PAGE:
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Professor publishes second children's book


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What do “Beowulf” and “The Canterbury Tales” have in common with a helpful puppy? They’re connected through Sacramento State Professor Kim Zarins.

“The Helpful Puppy” is the title of Zarins’ latest children’s book, which was published Aug. 15 by Holiday House.

It’s the story of a puppy that wants to do something to help out on the farm, but realizes he can’t crow like the rooster, pull like the ox or give wool like the sheep. The puppy’s efforts are recounted in playful text with rhymes as well as illustrations by Emily Arnold McCully, a previous winner of the Caldecott Award for children’s books illustration.

Zarins, who holds a doctorate in 14th century literature from Cornell University, was hired three years ago as a medievalist literature professor at Sacramento State. Shortly after her arrival, she recognized a need for more offerings in Children’s Literary Classics and began teaching that as well. Plus, she never outgrew her love of children’s books – and she points out that authors such as C.S. Lewis and J.R.R. Tolkien were medievalists.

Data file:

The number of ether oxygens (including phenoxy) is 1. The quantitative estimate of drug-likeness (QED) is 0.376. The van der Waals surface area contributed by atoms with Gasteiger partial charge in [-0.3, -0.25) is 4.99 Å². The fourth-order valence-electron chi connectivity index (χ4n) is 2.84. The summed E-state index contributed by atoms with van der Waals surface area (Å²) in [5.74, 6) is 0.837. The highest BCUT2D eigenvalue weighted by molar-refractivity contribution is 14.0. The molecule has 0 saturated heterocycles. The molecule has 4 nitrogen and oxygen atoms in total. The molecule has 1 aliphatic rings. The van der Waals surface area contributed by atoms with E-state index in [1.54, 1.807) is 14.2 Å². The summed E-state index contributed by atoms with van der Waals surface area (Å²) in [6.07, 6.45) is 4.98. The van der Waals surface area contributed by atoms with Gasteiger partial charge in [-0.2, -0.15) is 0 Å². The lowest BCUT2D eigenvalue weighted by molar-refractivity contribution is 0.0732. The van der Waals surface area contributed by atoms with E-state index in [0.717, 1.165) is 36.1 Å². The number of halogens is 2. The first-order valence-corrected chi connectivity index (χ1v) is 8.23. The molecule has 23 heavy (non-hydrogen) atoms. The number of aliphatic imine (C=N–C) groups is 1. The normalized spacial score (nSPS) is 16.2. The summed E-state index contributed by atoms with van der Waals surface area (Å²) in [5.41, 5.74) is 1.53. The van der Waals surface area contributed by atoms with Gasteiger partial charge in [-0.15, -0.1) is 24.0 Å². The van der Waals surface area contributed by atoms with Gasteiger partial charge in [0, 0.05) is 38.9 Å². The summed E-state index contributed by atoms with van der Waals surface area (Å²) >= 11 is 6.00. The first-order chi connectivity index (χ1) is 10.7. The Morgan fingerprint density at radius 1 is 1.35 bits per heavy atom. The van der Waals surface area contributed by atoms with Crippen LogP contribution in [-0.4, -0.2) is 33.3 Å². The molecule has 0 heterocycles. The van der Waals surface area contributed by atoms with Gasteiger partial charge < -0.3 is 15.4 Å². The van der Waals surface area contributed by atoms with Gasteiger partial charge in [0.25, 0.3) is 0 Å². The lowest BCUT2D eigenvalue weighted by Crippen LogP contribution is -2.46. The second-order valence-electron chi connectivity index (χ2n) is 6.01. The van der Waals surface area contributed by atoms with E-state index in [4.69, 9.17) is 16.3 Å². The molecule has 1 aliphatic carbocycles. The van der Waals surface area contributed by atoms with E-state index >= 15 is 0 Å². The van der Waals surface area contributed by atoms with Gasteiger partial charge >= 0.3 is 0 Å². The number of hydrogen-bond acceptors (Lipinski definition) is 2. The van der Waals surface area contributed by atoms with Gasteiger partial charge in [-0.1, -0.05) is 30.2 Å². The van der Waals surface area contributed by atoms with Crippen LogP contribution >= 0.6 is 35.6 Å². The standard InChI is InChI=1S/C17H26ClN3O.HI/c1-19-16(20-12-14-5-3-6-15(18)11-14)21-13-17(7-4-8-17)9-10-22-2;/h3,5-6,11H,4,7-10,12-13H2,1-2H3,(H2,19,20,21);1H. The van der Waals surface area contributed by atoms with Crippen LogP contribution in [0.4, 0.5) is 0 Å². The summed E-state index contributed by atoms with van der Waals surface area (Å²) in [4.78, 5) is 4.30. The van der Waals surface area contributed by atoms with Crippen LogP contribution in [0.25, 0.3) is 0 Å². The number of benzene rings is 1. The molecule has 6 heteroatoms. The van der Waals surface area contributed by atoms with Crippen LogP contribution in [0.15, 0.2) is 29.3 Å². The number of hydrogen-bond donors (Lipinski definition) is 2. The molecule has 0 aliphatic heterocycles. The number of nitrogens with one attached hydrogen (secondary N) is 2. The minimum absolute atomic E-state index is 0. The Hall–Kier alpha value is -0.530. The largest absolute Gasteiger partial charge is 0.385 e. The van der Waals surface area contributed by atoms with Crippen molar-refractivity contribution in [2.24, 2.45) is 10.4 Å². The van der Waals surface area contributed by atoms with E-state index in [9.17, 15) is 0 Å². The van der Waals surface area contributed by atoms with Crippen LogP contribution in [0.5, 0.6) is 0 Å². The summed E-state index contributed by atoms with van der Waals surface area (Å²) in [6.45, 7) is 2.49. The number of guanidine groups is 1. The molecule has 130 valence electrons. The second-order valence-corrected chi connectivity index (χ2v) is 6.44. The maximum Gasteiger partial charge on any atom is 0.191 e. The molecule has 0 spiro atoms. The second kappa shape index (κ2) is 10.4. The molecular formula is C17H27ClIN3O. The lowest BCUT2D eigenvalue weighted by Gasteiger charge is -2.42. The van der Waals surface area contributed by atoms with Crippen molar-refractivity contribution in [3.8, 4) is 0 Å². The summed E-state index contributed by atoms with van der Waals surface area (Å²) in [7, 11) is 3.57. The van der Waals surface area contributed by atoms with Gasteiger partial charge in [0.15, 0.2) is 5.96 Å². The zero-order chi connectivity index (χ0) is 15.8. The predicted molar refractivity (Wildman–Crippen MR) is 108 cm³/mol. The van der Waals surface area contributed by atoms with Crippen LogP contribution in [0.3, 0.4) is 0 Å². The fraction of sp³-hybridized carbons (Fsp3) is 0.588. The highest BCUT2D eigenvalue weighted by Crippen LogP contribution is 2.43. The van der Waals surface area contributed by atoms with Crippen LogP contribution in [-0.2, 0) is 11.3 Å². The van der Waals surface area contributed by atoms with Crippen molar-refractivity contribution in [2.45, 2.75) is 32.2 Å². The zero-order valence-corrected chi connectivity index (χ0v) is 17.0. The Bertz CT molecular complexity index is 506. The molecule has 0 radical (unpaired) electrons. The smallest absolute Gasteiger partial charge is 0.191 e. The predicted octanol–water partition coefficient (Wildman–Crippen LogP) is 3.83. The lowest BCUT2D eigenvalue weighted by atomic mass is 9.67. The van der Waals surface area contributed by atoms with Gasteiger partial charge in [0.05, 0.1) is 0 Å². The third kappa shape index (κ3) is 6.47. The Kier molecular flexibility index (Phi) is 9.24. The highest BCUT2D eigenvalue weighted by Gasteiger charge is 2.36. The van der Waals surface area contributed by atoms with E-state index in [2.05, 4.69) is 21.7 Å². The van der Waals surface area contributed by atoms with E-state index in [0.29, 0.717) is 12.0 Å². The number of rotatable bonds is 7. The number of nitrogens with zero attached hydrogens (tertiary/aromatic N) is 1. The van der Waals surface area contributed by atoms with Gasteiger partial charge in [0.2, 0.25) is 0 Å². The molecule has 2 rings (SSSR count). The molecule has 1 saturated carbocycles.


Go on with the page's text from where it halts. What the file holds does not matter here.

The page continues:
“Medieval lit and children’s lit are pretty much the only fields to be invested in talking animals, dragons and the like,” Zarins says.

As a child, Zarins enjoyed horse and dog stories. Her interest in writing her own children’s books is not a new development. “Even at Cornell I was writing children’s books because I love the vibrant genre and, of course, the wonderful young audience,” Zarins says.

The new book is partly inspired by her childhood dog, Teddy, who also didn’t do chores or fetch a ball, “but boy was he full of love,” Zarins says.

“The Helpful Puppy” is Zarins’ second recent publication. “Playful Bunny” was published in 2006, and Zarins has many other projects in the works, including a big fantasy novel for teens that she hopes to finish this summer. “It also uses my medievalist side,” she says of that project.

For more information on Zarins and “The Helpful Puppy,” visit For media assistance, call Sacramento State’s Public Affairs office at (916) 278-6156.

– Craig Koscho